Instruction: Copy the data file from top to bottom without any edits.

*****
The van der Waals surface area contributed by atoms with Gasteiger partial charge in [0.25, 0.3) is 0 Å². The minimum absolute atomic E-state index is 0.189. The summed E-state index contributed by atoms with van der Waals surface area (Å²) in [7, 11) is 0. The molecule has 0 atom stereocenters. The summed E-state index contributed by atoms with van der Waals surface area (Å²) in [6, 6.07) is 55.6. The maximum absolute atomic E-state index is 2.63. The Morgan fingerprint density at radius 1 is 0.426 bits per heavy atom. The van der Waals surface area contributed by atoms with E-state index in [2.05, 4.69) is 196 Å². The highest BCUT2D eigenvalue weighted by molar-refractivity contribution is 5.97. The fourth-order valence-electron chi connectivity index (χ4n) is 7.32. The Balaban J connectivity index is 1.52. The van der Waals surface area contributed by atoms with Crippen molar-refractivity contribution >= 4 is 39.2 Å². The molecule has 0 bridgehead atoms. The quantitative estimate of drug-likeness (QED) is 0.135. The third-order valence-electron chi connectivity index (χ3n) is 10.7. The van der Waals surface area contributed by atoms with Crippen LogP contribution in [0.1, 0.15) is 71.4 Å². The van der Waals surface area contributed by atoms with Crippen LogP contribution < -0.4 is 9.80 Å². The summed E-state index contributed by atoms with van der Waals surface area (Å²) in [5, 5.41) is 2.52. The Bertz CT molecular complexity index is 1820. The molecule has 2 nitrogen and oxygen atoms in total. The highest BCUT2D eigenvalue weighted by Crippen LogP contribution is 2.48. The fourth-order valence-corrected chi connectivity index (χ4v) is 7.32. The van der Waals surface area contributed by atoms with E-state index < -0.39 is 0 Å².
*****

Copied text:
The van der Waals surface area contributed by atoms with Gasteiger partial charge in [0.25, 0.3) is 0 Å². The minimum absolute atomic E-state index is 0.189. The summed E-state index contributed by atoms with van der Waals surface area (Å²) in [7, 11) is 0. The molecule has 0 atom stereocenters. The summed E-state index contributed by atoms with van der Waals surface area (Å²) in [6, 6.07) is 55.6. The maximum absolute atomic E-state index is 2.63. The Morgan fingerprint density at radius 1 is 0.426 bits per heavy atom. The van der Waals surface area contributed by atoms with E-state index in [2.05, 4.69) is 196 Å². The highest BCUT2D eigenvalue weighted by molar-refractivity contribution is 5.97. The fourth-order valence-electron chi connectivity index (χ4n) is 7.32. The Balaban J connectivity index is 1.52. The van der Waals surface area contributed by atoms with Crippen molar-refractivity contribution >= 4 is 39.2 Å². The molecule has 0 bridgehead atoms. The quantitative estimate of drug-likeness (QED) is 0.135. The third-order valence-electron chi connectivity index (χ3n) is 10.7. The van der Waals surface area contributed by atoms with Crippen LogP contribution in [0.1, 0.15) is 71.4 Å². The van der Waals surface area contributed by atoms with Crippen LogP contribution < -0.4 is 9.80 Å². The summed E-state index contributed by atoms with van der Waals surface area (Å²) in [5, 5.41) is 2.52. The Bertz CT molecular complexity index is 1820. The molecule has 2 nitrogen and oxygen atoms in total. The highest BCUT2D eigenvalue weighted by Crippen LogP contribution is 2.48. The fourth-order valence-corrected chi connectivity index (χ4v) is 7.32. The van der Waals surface area contributed by atoms with E-state index < -0.39 is 0 Å².